Flat Feet

What are Flat Feet?

Flat feet, also known as “fallen arches” or “pes planus”, occur in approximately 20-30 percent of the population. One acquires flat foot when the foot loses the arch contour on the inner side of the sole. Some people have flat feet during and throughout their childhood whilst others may develop the condition as they age, after pregnancy or with certain medical conditions. This is a common problem that may lead to other issues later on in life if left untreated.

What Causes Flat Feet?

The cause of flat feet can vary from person to person. Flat feet can be hereditary, acquired and developed over time.

Common causes include the following:

  • Genetics
  • Weak arches/structures in the lower leg and foot
  • Age
  • Injury
  • Diabetes (Neuropathy, nerve dysfunction)

How Do I Know If I Have Flat Feet?

A number of people with fallen arches experience no pain and have no problems. Some, however, may experience pain not only in their feet but other areas of their body such as their ankles, knees and lower back.

Some signs and symptoms one may experience with flat feet includes:

  • Absence of a gap between the ground and arch when standing
  • Heel tilting away from the midline
  • Rolling in at the ankle (overpronation)
  • Walking with toes turned outwards
  • Tiredness in ankles and lower legs
  • Pain in the shin
  • Difficulty standing on tiptoes
  • Swelling that occurs on the inside of the ankle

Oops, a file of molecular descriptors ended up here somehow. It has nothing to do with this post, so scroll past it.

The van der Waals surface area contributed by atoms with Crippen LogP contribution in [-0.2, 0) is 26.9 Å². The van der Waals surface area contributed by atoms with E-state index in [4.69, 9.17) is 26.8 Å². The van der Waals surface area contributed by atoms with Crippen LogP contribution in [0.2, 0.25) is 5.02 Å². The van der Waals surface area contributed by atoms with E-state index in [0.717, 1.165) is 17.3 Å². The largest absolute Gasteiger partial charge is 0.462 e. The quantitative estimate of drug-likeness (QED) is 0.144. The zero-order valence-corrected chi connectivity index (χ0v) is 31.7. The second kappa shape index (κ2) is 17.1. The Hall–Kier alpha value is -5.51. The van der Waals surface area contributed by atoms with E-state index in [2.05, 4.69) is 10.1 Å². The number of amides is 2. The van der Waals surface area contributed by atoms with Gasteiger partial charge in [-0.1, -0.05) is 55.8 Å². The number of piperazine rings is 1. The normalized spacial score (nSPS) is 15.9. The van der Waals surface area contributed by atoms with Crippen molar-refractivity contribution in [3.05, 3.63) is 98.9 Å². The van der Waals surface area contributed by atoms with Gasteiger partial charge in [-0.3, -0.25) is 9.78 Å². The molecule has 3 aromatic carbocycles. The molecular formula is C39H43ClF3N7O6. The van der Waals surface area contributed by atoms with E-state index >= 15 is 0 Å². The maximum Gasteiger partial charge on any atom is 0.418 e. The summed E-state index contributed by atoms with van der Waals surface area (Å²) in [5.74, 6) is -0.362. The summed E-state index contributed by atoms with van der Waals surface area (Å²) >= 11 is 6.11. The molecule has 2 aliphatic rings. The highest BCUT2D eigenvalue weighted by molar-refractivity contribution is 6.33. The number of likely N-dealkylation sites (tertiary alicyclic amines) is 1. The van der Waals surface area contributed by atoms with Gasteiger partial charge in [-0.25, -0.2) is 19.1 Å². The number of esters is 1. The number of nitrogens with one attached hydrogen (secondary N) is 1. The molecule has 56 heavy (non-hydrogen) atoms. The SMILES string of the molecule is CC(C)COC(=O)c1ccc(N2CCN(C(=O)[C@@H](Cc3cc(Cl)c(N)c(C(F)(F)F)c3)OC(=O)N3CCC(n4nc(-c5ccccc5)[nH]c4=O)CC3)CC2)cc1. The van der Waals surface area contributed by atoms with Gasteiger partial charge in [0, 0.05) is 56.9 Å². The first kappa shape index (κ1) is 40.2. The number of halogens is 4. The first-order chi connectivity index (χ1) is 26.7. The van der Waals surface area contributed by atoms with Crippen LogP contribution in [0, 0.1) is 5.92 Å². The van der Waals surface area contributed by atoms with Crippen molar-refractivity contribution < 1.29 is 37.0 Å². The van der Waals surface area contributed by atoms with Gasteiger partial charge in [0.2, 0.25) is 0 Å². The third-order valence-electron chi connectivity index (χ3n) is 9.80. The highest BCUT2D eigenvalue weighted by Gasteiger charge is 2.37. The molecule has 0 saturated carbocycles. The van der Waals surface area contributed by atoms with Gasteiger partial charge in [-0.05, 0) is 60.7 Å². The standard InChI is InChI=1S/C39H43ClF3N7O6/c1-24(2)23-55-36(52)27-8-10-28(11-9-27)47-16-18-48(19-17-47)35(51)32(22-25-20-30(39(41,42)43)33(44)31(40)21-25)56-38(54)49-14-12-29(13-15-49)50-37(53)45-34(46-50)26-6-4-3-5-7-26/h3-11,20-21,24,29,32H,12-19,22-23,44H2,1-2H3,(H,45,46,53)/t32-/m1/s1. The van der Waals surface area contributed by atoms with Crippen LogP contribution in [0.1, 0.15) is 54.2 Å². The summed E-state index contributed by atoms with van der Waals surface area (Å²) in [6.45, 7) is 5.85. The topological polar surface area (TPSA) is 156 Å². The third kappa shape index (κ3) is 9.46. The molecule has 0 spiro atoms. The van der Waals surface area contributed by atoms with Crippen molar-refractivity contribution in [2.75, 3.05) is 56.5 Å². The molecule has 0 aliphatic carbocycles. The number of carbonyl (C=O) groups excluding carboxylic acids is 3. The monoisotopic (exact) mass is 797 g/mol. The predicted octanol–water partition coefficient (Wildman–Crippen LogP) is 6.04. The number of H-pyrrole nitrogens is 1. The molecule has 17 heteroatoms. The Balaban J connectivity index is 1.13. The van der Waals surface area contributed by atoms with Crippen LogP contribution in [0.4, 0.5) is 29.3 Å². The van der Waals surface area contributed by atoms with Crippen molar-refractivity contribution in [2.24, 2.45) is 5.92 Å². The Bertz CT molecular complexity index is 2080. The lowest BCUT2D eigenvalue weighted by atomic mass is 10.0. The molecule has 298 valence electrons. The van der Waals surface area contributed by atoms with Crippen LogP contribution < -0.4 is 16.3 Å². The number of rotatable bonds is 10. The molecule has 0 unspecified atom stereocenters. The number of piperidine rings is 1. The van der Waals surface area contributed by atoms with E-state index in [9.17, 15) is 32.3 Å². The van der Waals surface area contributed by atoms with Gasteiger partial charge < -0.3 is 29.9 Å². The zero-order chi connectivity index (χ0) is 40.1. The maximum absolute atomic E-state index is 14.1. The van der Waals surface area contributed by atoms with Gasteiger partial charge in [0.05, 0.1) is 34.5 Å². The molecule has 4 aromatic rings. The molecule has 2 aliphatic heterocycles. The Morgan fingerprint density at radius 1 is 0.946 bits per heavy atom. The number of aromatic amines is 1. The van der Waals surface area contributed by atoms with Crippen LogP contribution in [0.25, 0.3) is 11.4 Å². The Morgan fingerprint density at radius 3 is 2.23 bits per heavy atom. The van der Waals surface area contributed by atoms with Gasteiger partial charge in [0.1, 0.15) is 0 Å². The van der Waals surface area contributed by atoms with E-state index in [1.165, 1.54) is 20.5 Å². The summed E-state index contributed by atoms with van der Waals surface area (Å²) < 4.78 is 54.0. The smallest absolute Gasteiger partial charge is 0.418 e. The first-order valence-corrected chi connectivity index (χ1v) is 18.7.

• Pain in the arch of the foot, heel, calf, knee, hip, or lower leg area

These signs and symptoms may vary according to the severity of the condition.

How Can Podiatry Help?

To attain an appropriate treatment plan, the podiatrist will conduct a thorough evaluation of your legs and feet to identify the cause or reason to the problem. A detailed history and physical examinations are often conducted.

Dynamic and static assessments will include:

  • Hip examination
  • Knee examination
  • Ankle and foot examination
  • Standing and gait analysis
  • Footwear analysis and advice

From the findings, the podiatrist will be able to construct a treatment plan for you. Depending on the severity of the condition, treatment may include the application of foot orthoses, footwear changes, or exercises.

In cases of a rigid flat feet and severe flexible flat feet that are irresponsive to conservative treatment methods, other specialist care may also be organised, as required. For milder conditions, conservative treatment methods such as customised insoles, strapping and immobilisation may be sufficient. However, if they are deemed ineffective, surgery may become necessary to relieve pain and improve the flexibility of the foot.